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PETER ROBERT STONE


Common knee injuries from auto accidents

Knee injuries suffered due to car accidents might not be as common as back related injuries, but they are not uncommon and have the potential to be very serious and costly injuries. Knee injuries often occur as a result of head-on and side-impact collisions. The most common types of knee injuries cause kneecap damage or ligament damage.

Kneecap injuries often occur when parts of the vehicle cave in on drivers and passengers. It is not uncommon for side doors and windows to cave in and crush drivers or passengers knees. This can lead to a fractured knee cap, which requires open reduction internal fixation (ORIF) surgery. During this surgery, the knee is reconstructed while fractured pieces that cannot be repaired on removed. After surgery, therapy usually lasts from 6 to 9 months. In total, the cost for the surgery and therapy can reach $12,000.

Ligament damage occurs when the car accident damages tendons and muscles in the knees. The ligament damage that takes place is normally determined by the force of the impact and the degree to which the tendons and muscles are stretched or twisted beyond their normal intended capacity. Most car accident knee injuries are to the anterior cruciate ligament (ACL). The purpose of the ACL is to give the knee flexibility. The ACL usually returns to form when stretched, but twisted too forcefully, it can become strained or even torn. While a strain results in mild to moderate pain, a tear can cause excruciating pain. Other less common knee ligament injuries from car accidents include damage to the medial collateral ligament (MCL), lateral collateral ligament (LCL) or posterior collateral ligament (PCL).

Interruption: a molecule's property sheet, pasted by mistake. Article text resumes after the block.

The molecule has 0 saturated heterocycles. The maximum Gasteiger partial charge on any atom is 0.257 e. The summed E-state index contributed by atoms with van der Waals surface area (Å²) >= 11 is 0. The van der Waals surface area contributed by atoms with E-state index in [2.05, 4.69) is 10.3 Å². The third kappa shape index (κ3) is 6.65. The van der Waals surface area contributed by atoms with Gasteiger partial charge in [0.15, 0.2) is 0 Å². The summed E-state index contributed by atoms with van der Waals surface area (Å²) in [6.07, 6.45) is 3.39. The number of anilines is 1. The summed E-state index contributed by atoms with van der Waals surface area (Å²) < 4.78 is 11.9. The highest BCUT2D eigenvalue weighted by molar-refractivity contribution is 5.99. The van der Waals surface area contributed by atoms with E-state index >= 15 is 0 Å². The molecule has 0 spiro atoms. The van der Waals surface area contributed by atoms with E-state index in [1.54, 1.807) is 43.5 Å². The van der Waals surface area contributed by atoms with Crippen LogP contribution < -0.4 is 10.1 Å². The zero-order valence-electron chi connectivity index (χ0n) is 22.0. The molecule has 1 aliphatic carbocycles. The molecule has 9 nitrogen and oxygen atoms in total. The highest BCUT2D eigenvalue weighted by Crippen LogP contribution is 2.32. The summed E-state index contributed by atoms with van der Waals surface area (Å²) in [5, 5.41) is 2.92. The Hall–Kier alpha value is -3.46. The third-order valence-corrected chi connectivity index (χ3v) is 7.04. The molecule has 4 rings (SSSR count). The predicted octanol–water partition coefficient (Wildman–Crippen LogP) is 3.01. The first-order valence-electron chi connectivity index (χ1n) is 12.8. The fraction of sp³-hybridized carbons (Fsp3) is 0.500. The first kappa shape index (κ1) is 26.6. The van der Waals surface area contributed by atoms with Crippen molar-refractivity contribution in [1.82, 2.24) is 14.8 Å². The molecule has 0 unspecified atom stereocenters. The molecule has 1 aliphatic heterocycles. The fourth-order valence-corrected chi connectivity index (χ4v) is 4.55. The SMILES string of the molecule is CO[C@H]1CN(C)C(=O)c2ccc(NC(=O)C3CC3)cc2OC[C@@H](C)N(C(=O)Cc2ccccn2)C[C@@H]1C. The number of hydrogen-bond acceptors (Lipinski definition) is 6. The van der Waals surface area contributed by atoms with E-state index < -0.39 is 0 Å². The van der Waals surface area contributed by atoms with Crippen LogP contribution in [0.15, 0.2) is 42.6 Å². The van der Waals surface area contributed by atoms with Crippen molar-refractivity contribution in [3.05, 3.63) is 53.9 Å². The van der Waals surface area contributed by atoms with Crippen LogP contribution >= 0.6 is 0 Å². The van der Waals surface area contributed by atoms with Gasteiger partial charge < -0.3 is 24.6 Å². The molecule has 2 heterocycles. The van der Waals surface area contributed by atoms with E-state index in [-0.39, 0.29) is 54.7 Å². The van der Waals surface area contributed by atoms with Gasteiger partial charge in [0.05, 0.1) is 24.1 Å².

When your knees are hurt in a car accident, it is important to pay attention to your symptoms for both medical purposes and for making a personal injury claim. If you are experiencing pain, discomfort, and/or swelling, you should seek immediate medical attention. Doctors can determine the extent of your injury using X-rays or a MRI. An ACL sprain can usually heal with rest and therapy, with therapy usually lasting between 3 to 6 months. A bad tear could require arthroscopic surgery and 6 to 9 months of recovery time.